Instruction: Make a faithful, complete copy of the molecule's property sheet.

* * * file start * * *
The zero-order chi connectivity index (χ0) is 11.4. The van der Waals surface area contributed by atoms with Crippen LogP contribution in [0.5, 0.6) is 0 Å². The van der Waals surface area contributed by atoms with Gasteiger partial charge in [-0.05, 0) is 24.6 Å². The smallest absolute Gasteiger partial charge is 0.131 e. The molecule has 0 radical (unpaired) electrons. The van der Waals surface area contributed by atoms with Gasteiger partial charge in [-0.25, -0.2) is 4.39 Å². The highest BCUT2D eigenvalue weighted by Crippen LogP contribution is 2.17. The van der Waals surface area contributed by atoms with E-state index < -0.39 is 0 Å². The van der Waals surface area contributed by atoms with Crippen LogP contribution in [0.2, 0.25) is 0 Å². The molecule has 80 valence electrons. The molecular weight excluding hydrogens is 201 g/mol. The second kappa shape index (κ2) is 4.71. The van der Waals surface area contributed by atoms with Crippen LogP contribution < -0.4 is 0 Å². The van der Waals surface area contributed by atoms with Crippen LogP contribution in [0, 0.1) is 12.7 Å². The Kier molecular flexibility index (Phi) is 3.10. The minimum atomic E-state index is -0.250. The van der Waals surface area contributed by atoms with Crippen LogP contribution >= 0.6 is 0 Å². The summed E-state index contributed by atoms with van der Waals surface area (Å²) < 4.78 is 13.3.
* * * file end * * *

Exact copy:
The zero-order chi connectivity index (χ0) is 11.4. The van der Waals surface area contributed by atoms with Crippen LogP contribution in [0.5, 0.6) is 0 Å². The van der Waals surface area contributed by atoms with Gasteiger partial charge in [-0.05, 0) is 24.6 Å². The smallest absolute Gasteiger partial charge is 0.131 e. The molecule has 0 radical (unpaired) electrons. The van der Waals surface area contributed by atoms with Gasteiger partial charge in [-0.25, -0.2) is 4.39 Å². The highest BCUT2D eigenvalue weighted by Crippen LogP contribution is 2.17. The van der Waals surface area contributed by atoms with E-state index < -0.39 is 0 Å². The van der Waals surface area contributed by atoms with Crippen LogP contribution in [0.2, 0.25) is 0 Å². The molecule has 80 valence electrons. The molecular weight excluding hydrogens is 201 g/mol. The second kappa shape index (κ2) is 4.71. The van der Waals surface area contributed by atoms with Crippen LogP contribution < -0.4 is 0 Å². The van der Waals surface area contributed by atoms with Crippen LogP contribution in [0, 0.1) is 12.7 Å². The Kier molecular flexibility index (Phi) is 3.10. The minimum atomic E-state index is -0.250. The van der Waals surface area contributed by atoms with Crippen LogP contribution >= 0.6 is 0 Å². The summed E-state index contributed by atoms with van der Waals surface area (Å²) < 4.78 is 13.3.